Years later, the Deep Submergance Rescue Vehicles were developed. Supposedly to rescure downed sub crews. But once again that was a fiction. And it true mission was to plant listening devices on the soviet military’s underwater cable system. And once again, Hollywood made another movie featuring the DSRVs, called “Gray Lady Down”, staring Charleton Heston. Hollywood seems to be at the military’s beck and call, doesn’t it?

  11. Angus says:

    There’s some intersting stories going around the Scorpion. The most interesting is that the Soviet Union was on High Alert after blaming the sinking of their K129 on a collision with the USS Swordfish off of Hawaii. It is theorized that officials in the US Government basically gave the USS Scorpion to the USSR as a sort of an “eye for and eye” retribution, in order to avert an open conflict.

  12. Mr. Catshit says:

    If the debris field is spread over miles, how can they tell if the cause was because of its own torpedo or an enemy torpedo?

  13. stormadvisor says:

    This is actually not a new story. Robert Ballards own book talked about this in detail. The book’s name is “Explorations: A Life of Underwater Adventure” copyright 1995.

    I can’t remember what was first, the Navy or Ballard. Reading about Ballard’s persistence I would think Ballard. If i remember right, he had been trying to get funding for a new submersible manned or unmanned I can’t remember. The Navy agreed if he did some jobs for them.

    I regards to the debris field. They discovered that it would lead to the wreck like an arrow. It does nothing in determining how the wreck happened.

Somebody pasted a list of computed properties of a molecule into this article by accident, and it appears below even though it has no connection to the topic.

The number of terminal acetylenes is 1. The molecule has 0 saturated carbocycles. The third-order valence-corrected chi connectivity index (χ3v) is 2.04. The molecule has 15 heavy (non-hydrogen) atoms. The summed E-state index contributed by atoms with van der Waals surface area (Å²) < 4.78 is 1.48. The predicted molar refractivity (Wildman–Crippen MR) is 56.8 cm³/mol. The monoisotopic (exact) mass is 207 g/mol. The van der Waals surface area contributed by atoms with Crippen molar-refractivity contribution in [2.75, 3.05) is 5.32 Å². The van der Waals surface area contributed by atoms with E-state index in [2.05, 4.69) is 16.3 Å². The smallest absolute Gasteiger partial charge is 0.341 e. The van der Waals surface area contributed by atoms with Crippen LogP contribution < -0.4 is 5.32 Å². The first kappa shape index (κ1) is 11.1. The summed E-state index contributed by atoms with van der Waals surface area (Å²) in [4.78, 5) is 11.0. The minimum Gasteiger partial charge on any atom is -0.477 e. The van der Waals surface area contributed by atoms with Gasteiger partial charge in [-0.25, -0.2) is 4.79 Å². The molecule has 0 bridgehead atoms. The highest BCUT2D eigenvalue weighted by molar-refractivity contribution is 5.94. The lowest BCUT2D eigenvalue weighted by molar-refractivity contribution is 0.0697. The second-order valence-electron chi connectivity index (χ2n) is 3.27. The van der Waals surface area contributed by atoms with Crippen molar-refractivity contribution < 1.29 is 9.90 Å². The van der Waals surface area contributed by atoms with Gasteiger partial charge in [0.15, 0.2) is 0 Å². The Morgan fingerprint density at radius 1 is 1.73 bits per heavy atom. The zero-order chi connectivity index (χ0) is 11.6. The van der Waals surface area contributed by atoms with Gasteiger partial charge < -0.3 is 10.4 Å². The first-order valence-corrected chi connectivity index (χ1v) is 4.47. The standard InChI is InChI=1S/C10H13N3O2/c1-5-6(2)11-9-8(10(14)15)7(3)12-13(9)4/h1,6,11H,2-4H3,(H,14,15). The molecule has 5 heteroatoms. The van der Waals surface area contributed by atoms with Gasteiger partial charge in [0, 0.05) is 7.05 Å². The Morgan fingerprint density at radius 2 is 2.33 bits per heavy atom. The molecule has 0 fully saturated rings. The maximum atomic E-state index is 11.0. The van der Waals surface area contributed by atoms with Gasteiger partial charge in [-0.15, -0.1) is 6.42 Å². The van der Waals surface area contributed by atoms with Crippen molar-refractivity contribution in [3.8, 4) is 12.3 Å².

14. Rusty says:

    Conspiracy theories will always posit a more interesting conclusion than the facts warrant. Always.

    I can tell you with absolute 100% authority – I’m a submarine vet – that the Scorpion sank as a result of a battery room fire. Saltwater + lead-acid batteries results in hydrogen gas. Nobody knows what the ignition source was, but that’s what sank Scorpion.

    Thresher sank as a result of uncontrollable flooding (not caused by hostile action :rolleyes:) and a failure in the main ballast tank emergency blow valves. When compressed gas is released, the drop in pressure causes a drop in temperature as well – Boyle’s law – and moisture in the compressed air caused the valves to ice up, thereby preventing the air from entering the ballast tanks to safely blow her to the surface. As a result of this, there have been some major changes in the way that the E-blow valves work, and some more stringent standards on the drying of compressed air. Actually, the whole SUBSAFE program grew out of the loss of Thresher.

    There was no Soviet action. There was no rogue torpedo. There was no conspiracy.

    There was simply a series of unfortunate events in each case which, taken individually, should have been survivable … but when taken together, were fatal.